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McIlroy poised to take No. 1 ranking

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PALM BEACH GARDENS, Fla. – Rory McIlroy is positioning himself to take over the world.

With an easy-looking 3-under-par 67 Friday, McIlroy moved a shot off the lead at the Honda Classic. Tom Gillis and Justin Rose are tied at 8 under, with McIlroy at 7 under. Tiger Woods, who shot a 68 on Friday, is at 1 under.

McIlroy, the 22-year-old wonder boy from Northern Ireland can seize the No. 1 world ranking by winning this event.

He isn’t sure it will happen this weekend, but he’s confident he is ready for it.

The two Rory-fanatics alongside the ropes at the 15th hole Friday can attest to that. Dressed in wild, curly Rory wigs, Brett Cairns, 22, and Andrew Zanatta, 26, of Toronto proudly waved down McIlroy to show off their crazy get-ups.

Stenciled on the front of their shirts were these words: “Kiss me, I’m Rory McIlroy.”

The Rory-fanatics spun around as McIlroy passed so he could see what they stenciled on the back: “Official World Ranking as of 3/5/2012 – 1. Rory. 2. Donald. 3. Westwood.”

McIlroy loved it.

“Shouldn’t be too long, fellas,” Zanatta said. “That’s what he told us.”

McIlroy’s confidence is blossoming, but he isn’t assuming anything, especially here on PGA National’s treacherous Champion Course. McIlroy remembers what happened here on Saturday last year. He was trying to position himself for a Sunday run when he stumbled through the Bear Trap with three double bogeys in a row. He rinsed three shots on that trio of holes.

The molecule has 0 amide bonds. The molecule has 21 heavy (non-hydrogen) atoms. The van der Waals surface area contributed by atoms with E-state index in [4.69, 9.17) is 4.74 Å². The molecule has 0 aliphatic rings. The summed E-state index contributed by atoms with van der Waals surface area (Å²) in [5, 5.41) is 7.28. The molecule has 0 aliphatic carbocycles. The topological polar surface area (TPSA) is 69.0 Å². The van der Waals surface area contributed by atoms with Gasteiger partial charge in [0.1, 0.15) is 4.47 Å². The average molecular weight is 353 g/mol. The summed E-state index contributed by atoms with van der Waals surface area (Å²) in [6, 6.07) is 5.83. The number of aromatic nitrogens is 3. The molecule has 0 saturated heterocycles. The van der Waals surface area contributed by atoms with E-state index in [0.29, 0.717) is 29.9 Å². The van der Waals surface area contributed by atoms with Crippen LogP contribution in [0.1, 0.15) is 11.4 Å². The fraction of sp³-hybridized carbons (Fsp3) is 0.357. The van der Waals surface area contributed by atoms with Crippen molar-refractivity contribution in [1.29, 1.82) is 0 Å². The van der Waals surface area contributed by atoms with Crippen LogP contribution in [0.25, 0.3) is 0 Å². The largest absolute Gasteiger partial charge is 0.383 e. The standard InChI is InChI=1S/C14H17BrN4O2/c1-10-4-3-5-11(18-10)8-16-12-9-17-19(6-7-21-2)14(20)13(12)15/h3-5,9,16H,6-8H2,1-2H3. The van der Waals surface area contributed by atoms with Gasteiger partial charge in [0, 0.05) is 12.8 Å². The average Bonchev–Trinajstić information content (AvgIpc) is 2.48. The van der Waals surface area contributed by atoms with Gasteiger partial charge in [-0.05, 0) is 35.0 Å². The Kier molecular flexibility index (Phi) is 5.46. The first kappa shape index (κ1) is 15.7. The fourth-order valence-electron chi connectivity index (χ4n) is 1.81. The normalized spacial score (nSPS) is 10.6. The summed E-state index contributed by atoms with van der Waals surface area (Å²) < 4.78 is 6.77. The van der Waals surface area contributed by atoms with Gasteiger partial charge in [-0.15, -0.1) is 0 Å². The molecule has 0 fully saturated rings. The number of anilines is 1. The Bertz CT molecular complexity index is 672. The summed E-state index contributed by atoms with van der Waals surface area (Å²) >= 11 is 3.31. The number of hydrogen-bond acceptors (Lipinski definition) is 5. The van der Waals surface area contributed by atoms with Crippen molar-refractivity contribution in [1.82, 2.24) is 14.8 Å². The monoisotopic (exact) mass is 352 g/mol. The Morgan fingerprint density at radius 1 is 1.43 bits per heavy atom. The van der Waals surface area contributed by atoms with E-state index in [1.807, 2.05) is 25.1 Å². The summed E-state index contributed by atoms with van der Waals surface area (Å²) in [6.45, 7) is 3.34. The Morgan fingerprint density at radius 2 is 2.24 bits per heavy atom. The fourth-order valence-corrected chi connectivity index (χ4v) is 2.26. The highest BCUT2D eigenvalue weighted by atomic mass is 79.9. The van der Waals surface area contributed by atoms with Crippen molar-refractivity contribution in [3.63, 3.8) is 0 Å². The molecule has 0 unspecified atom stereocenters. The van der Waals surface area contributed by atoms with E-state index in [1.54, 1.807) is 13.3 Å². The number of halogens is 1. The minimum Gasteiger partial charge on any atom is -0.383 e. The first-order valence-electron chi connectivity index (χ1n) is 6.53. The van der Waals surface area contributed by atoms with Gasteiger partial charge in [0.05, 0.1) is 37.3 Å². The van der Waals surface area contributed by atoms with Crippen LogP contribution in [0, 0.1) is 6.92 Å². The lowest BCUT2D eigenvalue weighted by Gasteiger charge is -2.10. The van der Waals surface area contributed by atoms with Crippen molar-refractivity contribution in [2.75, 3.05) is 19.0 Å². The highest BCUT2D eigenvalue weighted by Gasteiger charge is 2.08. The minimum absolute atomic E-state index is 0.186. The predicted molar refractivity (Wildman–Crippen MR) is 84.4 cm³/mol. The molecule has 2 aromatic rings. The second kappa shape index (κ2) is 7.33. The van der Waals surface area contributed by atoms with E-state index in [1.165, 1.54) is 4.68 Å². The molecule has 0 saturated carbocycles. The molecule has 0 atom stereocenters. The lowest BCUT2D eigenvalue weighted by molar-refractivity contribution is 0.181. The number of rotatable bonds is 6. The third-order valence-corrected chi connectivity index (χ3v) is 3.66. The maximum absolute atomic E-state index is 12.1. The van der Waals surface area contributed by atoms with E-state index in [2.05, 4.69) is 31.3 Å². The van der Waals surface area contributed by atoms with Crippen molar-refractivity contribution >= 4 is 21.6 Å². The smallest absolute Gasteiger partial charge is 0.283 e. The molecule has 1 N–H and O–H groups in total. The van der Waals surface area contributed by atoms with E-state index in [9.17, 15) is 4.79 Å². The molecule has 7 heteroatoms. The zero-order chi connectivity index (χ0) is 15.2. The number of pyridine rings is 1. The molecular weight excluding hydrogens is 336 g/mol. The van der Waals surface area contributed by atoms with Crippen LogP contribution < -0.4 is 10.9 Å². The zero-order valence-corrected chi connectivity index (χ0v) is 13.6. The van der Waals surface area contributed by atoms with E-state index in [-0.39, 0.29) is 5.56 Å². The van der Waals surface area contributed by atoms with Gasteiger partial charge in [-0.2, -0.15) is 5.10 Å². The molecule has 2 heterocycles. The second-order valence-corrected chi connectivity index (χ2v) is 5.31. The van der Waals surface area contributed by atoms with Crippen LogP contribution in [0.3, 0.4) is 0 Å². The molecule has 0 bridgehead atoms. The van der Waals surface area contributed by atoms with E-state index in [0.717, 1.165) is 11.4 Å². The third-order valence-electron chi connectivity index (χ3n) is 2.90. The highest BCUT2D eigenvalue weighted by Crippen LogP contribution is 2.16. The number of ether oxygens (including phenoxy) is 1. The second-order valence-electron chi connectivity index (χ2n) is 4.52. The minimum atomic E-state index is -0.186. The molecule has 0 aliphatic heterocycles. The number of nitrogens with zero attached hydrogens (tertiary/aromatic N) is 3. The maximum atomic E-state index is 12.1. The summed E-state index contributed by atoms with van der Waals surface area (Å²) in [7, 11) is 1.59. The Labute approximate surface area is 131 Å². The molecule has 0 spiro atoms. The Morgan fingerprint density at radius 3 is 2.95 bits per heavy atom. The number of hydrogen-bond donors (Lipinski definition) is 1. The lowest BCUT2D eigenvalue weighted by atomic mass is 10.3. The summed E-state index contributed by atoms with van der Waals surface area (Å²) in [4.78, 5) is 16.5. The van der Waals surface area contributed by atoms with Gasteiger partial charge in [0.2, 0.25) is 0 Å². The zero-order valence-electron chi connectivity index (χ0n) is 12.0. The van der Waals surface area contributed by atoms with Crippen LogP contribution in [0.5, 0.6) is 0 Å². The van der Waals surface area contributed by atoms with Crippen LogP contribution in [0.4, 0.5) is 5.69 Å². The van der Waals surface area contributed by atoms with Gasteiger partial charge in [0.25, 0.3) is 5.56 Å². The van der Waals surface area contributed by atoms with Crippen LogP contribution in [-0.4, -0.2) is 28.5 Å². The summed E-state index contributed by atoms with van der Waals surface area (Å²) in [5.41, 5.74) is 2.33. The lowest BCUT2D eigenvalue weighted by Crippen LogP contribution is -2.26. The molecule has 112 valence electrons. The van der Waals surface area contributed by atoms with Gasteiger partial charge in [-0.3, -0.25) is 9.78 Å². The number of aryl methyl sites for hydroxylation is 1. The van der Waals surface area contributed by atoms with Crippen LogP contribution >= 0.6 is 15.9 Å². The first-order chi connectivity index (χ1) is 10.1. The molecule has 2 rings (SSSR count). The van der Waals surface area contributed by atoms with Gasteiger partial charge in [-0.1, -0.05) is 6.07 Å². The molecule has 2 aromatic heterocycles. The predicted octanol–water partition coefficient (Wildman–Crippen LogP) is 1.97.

“This golf course can make average golf look like very bad golf very suddenly,” McIlroy said. “So this course isn’t about making tons of birdies. It’s about keeping the big numbers off your card.”

McIlroy shot 77 here on Saturday a year ago and ended up tying for 70th.

“I got on a little run of pars there for a few holes today and just tried to keep telling myself not to get frustrated, because par on this golf course isn’t that bad a score,” McIlroy said.

With his eight-shot U.S. Open runaway victory last year, impressive in how it came in the major after his final-round Masters collapse, McIlroy has steadily prepared himself for this chance at No. 1. He started this year finishing second at the Abu Dhabi Championship, an event he might have won if not for a careless two-shot penalty in the second round. He tied for fifth in his next start at the Dubai Desert Classic and finished second at last week’s Accenture Match Play Championships.

In McIlroy’s last nine worldwide starts, he has finished T-5 or better eight times with a victory and five second-place finishes in that mix. McIlroy has four worldwide titles in his short career, but skeptics would like to see him finish off more victories before handing him the game’s crown.

McIlroy wants that, too. He believes he is strengthening all aspects of his game.

“I’m working harder than ever, I think, and I haven't really reaped the rewards of it yet,” he said. “I’ve played three tournaments this year and had a couple of chances to win.  I feel like it’s very close.”

Maybe as close as this Sunday.